Redefining Religious Neutrality: Lautsi vs. Italy and the European Court of Human Rights
Inter-university Consortium for Political and Social Research (ICPSR) at the University of Michigan
April 3, 2011
In 2001, Finnish-born Soile Lautsi, an Italian citizen and atheist, sued the Italian school that her two children attended for violating their right to religious freedom by displaying crucifixes in its classrooms. The case was thrown out by Italian administrative courts and the Italian Constitutional Court, so in 2006 Lautsi appealed the decision to the European Court of Human Rights (ECHR) in Strasbourg. The case became known as Lautsi vs. Italy, and in 2009, the Court ruled in favor of Lautsi, arguing that the display of crucifixes in Italian classrooms violates religious and educational freedoms guaranteed in Article 9 of the European Convention on Human Rights. The ruling caused an uproar in the Italian political sphere, and so Italy has proceeded to appeal the decision to the ECHR’s 17-member grand chamber. After months of deliberation, on March 18th, 2011, the Court proceeded to reverse its ruling, highlighting the continuing trials and tribulations it is facing as it expands its role in ensuring religious neutrality on the part of European states. Even with the Court’s reversed ruling, it is clear that it is increasingly laying the foundation for an unprecedented enlargement of its jurisprudence in cases of religious neutrality.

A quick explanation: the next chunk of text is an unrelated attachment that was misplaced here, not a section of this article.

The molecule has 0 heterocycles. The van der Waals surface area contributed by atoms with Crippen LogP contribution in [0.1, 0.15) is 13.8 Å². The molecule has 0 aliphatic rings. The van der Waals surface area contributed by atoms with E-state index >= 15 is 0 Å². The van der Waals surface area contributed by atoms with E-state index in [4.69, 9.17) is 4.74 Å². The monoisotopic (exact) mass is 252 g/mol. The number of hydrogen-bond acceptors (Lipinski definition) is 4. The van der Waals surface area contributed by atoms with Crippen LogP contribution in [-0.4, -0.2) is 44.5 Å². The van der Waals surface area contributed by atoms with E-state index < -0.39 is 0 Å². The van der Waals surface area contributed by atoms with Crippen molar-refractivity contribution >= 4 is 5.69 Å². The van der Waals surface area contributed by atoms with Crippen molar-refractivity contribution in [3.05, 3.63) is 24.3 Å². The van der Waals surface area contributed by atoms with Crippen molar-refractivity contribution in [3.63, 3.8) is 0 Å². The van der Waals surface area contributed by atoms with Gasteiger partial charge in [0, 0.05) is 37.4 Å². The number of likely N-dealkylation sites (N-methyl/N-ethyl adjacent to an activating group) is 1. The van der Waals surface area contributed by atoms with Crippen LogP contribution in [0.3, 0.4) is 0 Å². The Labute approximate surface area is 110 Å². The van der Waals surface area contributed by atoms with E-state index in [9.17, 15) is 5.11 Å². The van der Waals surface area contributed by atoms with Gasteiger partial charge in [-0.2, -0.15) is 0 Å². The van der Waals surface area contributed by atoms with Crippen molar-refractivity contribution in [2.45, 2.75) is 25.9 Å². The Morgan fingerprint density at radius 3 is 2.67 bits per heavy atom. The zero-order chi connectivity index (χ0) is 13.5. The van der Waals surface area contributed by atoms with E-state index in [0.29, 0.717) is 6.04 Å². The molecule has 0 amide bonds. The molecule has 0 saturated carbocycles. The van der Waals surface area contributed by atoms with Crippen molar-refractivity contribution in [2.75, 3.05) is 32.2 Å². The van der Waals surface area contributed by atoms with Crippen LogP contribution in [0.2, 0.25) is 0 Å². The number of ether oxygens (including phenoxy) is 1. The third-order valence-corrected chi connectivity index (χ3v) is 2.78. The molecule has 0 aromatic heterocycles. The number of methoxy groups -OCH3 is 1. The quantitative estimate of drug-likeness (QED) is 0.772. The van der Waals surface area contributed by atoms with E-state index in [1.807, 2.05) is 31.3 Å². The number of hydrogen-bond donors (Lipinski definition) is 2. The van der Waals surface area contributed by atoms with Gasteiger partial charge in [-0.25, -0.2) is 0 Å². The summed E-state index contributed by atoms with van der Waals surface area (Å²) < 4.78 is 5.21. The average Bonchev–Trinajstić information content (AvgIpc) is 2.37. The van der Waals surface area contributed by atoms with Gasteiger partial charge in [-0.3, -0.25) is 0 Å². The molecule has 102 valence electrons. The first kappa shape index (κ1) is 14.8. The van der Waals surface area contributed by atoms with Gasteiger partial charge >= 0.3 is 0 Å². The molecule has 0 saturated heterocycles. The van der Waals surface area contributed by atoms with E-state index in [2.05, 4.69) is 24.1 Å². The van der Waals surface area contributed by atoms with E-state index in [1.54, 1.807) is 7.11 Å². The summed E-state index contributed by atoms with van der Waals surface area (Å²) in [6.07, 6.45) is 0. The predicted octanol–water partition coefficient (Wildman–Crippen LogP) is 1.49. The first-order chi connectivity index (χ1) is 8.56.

Number of Pages in PDF File: 20
Keywords: laicite, religious neutrality, European Court of Human Rights, Lautsi vs. Italy, European Convention on Human Rights, religious freedomworking papers series
Date posted: February 20, 2011 ; Last revised: December 19, 2011
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